After launching four weeks ago, the third location of Alboumeh’s spicy local chain has attracted mass attention, which the chef-owner attributes to its location.
“Brookhaven is a great neighborhood. There are a lot of young professionals, families and people who travel from Chamblee/Doraville to visit the variety of restaurants the area has to offer,” he said.
All three of Alboumeh’s restaurants have pet-friendly patios and cater not only to young professionals, but also to families.
“We try to create incentives so guests come back,” he said in a phone interview.
In addition to daily specials, the restaurant offers a brunch with over 15 menu items and an assortment of mimosas.
“I think the combination of the food, our staff and, not just our philosophy, but where we stand in providing consistent experiences is what makes this location so successful,” Alboumeh said.
Before Alboumeh opened Red Pepper Taqueria in Brookhaven, he operated Maya Steaks & Seafood on Roswell Road just outside the Perimeter in Sandy Springs. That high-end restaurant closed about six months ago, after a couple of year in business, despite praise for the food. The issue was the location, which lacked parking and forced diners to contend with constant construction amid the City Springs-related overhaul of the area, Alboumeh said.
He said the high volume of traffic on Roswell Road was a big problem. “Sandy Springs could be the next Buckhead, but our roads have to be ready for it.”
Alboumeh said Maya used to park around 20 cars in its lot, which left little room for more guests.
Maya got more press coverage than all three Red Peppers combined, including in the AJT, but because the traffic was so bad, it never took off, Alboumeh said. The restaurant did generate business on the weekends, he said, but it was not enough to stay open or to devote the necessary time and energy to it.
Each Red Pepper location offers a great vibe with more than 30 televisions to entertain avid sports fans and homemade margaritas to please anyone. The homemade approach is a key part of the experience, Alboumeh said. “People expect fresh and unique standards, and that’s something we don’t want to jeopardize because, at the end of the day, providing your guests with the best is what will keep them coming back.”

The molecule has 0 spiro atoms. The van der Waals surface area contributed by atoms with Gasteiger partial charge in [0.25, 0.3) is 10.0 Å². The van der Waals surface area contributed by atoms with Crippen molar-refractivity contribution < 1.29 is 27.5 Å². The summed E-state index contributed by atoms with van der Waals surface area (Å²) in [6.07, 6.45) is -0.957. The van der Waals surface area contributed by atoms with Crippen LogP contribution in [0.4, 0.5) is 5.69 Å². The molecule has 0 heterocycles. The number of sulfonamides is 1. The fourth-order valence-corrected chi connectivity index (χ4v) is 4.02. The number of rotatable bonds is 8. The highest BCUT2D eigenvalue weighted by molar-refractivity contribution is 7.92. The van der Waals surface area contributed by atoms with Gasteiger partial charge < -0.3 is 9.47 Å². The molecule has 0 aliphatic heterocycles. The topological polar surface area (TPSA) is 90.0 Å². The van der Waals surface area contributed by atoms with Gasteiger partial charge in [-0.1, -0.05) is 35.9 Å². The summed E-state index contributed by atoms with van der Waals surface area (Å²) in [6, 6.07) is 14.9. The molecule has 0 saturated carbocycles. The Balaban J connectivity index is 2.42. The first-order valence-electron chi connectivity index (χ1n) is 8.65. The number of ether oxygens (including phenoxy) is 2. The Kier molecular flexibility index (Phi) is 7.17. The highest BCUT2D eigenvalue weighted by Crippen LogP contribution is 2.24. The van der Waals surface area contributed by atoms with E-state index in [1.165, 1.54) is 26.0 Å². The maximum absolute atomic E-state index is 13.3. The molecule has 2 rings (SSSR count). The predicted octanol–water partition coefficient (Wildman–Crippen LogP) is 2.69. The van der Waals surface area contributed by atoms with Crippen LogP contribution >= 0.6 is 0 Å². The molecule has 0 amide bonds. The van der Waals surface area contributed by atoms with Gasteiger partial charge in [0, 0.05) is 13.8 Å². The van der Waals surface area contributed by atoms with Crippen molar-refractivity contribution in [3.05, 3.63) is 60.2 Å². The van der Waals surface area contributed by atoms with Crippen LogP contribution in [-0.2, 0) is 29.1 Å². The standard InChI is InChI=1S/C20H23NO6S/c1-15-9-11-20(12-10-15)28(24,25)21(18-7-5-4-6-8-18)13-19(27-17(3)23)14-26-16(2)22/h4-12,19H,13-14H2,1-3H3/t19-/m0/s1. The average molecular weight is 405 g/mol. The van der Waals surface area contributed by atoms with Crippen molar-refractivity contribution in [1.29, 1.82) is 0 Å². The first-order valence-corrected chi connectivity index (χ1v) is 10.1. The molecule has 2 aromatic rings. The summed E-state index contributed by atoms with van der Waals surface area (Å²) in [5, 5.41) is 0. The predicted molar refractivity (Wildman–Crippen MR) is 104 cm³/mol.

When he is not serving guests in Brookhaven, Buckhead or Toco Hills, Alboumeh enjoys using unique flavors and techniques to create Mediterranean and Mexican dishes or plates with Spanish and Mexican roots.
He said he mostly draws his inspiration from the old-school Mexican restaurants his family visited in the early 1990s while living in Athens, Ga. But he has tweaked the dishes to create a more modern menu.
“I am cooking the same food I was 10 years ago, but with more options and a diversified menu which includes fresh, local ingredients,” he said.
Because the younger generation’s palate has changed, albeit for the better, many were having a hard time understanding the menu before he updated it.
“The new generation wants quality, value and something fresh, but at the same time they don’t just want chips and salsa,” Alboumeh said.
‘That’s what so great about Red Pepper. You don’t just get an enchilada with red or green sauce. You have the option of a variety of lamb or fish tacos, blackened or grilled fresh salmon, and smoked brisket. It’s a combination of everything, and every single dish I make, I’m driven to create something genuine and unique.”
The chef was born in Lebanon and moved to Europe at a young age when his father decided to attend medical school in Spain, so Alboumeh was raised with Spanish and Italian flavors, which he still uses to create dishes that reflect his passion for food.
“I’ve been surrounded by food since I was 14 years old, and now that I’m 44, I look back and think the last 30 years have been a great journey for me,” he said. “Food is something I love and enjoy, but, like everything else, it also comes with its own unique challenges.”
While Alboumeh is not Jewish, he has been involved with the community in support of several nonprofit organizations.
He is a partner of the Atlanta Jewish Film Festival and works with Second Helpings Atlanta, which started at Temple Sinai and battles hunger by rescuing and distributing leftover food that otherwise would be thrown away. For example, he donated 20 percent of diners’ bills at Maya on certain nights last spring to Second Helpings.
“I don’t like to take credit for anything I do in the community,” Alboumeh said. “I think it’s a blessing that we are here, able to help others and enjoy sharing that blessing with others.”